The personal affects of Private Patrick Ryan of Mounterin near Banagher, who was killed in WW1, look likely to return to Offaly.

Banagher World War One fighter's memorabilia may be returned to Offaly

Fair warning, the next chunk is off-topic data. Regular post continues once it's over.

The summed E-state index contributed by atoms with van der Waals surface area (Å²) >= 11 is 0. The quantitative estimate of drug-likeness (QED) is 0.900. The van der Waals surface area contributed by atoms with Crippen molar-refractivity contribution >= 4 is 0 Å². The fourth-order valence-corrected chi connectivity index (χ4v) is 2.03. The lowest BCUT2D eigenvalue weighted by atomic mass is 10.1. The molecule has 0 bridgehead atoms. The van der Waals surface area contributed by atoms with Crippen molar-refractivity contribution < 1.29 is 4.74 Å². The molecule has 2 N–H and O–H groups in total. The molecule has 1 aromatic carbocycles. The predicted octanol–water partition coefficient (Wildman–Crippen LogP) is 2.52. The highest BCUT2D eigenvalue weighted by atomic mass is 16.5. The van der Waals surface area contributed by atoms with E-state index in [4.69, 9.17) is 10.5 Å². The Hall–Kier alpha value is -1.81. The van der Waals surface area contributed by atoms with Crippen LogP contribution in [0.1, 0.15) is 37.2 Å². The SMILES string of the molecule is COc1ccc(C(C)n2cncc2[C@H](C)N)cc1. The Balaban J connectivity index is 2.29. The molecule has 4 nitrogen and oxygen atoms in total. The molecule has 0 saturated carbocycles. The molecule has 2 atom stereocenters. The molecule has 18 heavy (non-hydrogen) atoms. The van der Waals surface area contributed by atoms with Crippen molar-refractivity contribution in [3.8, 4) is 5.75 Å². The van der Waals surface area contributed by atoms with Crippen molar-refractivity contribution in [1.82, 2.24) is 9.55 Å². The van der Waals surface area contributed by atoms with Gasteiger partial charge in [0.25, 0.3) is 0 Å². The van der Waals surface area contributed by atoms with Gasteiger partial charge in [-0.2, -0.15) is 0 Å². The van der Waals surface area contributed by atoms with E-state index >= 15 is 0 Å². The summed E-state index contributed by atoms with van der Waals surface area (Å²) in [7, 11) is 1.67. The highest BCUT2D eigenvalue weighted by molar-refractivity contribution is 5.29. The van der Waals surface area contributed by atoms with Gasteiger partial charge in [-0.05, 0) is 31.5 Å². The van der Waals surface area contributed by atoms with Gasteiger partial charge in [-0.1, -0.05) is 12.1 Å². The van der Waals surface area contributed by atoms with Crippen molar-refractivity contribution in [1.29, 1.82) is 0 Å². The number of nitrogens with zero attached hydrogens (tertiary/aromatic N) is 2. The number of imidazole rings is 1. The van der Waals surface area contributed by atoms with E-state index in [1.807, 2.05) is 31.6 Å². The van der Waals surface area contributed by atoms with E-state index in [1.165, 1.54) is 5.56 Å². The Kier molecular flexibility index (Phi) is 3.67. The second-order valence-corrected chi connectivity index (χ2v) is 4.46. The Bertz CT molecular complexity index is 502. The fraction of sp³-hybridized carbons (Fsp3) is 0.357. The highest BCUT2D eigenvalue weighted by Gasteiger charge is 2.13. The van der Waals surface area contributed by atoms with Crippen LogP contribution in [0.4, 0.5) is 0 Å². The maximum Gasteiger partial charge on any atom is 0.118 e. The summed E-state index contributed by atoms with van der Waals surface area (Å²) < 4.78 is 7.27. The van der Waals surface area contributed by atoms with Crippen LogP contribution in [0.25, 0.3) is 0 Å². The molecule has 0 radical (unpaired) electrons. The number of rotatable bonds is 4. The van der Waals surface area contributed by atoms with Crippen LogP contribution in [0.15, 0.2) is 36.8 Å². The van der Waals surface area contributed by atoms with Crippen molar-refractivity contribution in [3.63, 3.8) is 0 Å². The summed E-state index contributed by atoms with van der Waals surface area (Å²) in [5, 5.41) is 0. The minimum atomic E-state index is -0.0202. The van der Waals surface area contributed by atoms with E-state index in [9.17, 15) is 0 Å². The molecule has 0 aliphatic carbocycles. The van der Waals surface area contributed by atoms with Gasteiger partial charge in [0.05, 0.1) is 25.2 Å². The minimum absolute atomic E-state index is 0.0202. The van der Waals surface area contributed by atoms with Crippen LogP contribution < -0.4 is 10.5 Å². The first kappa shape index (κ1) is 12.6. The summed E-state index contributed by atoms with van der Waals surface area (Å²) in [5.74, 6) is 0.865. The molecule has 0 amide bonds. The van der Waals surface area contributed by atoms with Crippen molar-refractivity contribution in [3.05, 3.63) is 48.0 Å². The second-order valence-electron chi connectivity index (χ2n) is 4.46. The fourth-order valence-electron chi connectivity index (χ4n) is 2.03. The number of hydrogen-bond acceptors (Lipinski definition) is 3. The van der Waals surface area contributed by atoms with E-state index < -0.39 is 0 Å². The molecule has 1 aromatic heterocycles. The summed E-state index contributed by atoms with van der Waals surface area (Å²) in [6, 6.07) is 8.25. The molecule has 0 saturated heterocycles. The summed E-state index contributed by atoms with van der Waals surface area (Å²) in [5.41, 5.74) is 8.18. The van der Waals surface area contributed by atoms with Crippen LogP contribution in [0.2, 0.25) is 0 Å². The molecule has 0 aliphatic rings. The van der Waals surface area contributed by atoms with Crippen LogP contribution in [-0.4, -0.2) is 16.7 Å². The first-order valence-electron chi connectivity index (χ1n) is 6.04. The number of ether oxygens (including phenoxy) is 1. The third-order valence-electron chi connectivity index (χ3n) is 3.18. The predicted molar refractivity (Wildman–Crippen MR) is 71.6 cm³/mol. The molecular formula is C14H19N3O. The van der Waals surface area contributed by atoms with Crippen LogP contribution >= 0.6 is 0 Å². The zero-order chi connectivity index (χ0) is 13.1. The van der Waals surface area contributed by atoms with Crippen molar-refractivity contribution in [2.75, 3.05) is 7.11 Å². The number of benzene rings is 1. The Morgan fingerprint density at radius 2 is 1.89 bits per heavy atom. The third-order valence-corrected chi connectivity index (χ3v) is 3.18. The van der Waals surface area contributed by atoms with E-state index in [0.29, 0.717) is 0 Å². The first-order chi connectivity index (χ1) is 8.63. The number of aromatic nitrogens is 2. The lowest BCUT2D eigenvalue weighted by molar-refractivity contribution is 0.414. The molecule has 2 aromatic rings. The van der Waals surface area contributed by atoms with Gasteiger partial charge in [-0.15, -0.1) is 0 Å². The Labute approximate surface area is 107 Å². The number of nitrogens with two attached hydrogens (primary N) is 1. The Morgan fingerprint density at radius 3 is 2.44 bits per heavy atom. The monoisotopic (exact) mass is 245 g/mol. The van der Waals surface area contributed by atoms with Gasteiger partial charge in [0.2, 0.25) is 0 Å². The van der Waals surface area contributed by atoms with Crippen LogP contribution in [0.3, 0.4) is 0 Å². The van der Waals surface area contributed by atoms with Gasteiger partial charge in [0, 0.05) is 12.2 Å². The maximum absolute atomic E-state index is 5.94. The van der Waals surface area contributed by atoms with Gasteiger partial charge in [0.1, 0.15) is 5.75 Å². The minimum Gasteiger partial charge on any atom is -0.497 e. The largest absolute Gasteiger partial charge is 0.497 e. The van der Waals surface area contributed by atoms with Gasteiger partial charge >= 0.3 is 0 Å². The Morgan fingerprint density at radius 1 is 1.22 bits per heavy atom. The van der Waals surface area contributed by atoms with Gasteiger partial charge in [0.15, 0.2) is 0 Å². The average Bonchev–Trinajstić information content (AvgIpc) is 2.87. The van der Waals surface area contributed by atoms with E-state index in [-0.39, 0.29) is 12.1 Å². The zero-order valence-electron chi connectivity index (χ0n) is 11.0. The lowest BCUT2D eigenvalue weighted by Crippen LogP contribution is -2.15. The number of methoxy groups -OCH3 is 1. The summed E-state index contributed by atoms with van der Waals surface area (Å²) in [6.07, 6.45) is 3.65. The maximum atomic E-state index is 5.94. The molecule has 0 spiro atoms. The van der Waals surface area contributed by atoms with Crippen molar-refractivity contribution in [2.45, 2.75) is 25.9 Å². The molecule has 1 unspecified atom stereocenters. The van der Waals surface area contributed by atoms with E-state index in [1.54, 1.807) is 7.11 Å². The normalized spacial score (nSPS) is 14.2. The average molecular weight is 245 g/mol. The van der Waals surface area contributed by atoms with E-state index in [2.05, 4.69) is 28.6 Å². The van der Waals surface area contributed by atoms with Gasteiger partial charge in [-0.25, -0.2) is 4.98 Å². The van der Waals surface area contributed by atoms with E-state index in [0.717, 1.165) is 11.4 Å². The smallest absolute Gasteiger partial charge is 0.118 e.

The personal affects of a young Offaly man killed at the beginning of World War 1 look likely to be returned to Offaly to go on display. Negotiations are currently underway between the current owner of the items Peter Challender in Manchester and Michael Byrne of the Offaly Historical and Archaeological Society. The collection includes a photograph of young soldier Private Patrick Ryan, a medal and a plaque given as a token of gratitude to fallen service men's next of kin dubbed a "Dead Man's Penny". Twenty-three at the time of his death, Patrick Ryan was the second of four sons and two daughters born to Edward and Mary Ryan of Meeneraun, Mounterin, near Banagher. Peter Challender was given the valuable items approximately 45 years ago by his paternal grandmother Mary, one of Patrick's two younger sisters who emigrated to Manchester. Peter originally contacted the Offaly Independent with a view to returning the items to descendents of Patrick's immediate family still living in the Mounterin area. However research has since revealed that Patrick's three brothers - James, Edward and John - died unmarried with no children. Speaking to the Offaly Independent this week 62-year-old Peter described the memorabilia he owns connected to his great-uncle Patrick. A photograph shows Patrick in full uniform looking fit and healthy. A silver medal with a print of a man on horseback and the dates 1914 and 1918 on it presented by a representative of King George V is also included. Peter said this medal includes the letters GNR, leading him to believe Patrick Ryan was a gunner with the Irish Guards. The third item in the collection is what's dubbed a "Dead Man's Penny". The penny is actually a disc cast in bronze gun metal, incorporating the image of Britannia and a lion, along with dolphins and an eagle. The disc includes Patrick Ryan's name. Information from the War Graves Commission reveals Patrick Ryan's date of death as November 1, 1914 in Ypres. "It's fascinating stuff," Peter said this week, adding that if he could establish the identity of any of Patrick's living relatives in Offaly he'd ensure the items got to them. "It would be nice to return these to the family," he said. However, with help from Mounterin farmer James Kirwan the Offaly Independent has learned that Peter is probably one of Patrick Ryan's closest living relatives, as Patrick's brothers all died childless. Now Peter hopes to return the items for display in Patrick's home county. Negotiations are currently taking place and if all goes to plan it's expected the items may soon be repatriated to Offaly and put on display in the Offaly Historical Centre at Bury Quay in Tullamore.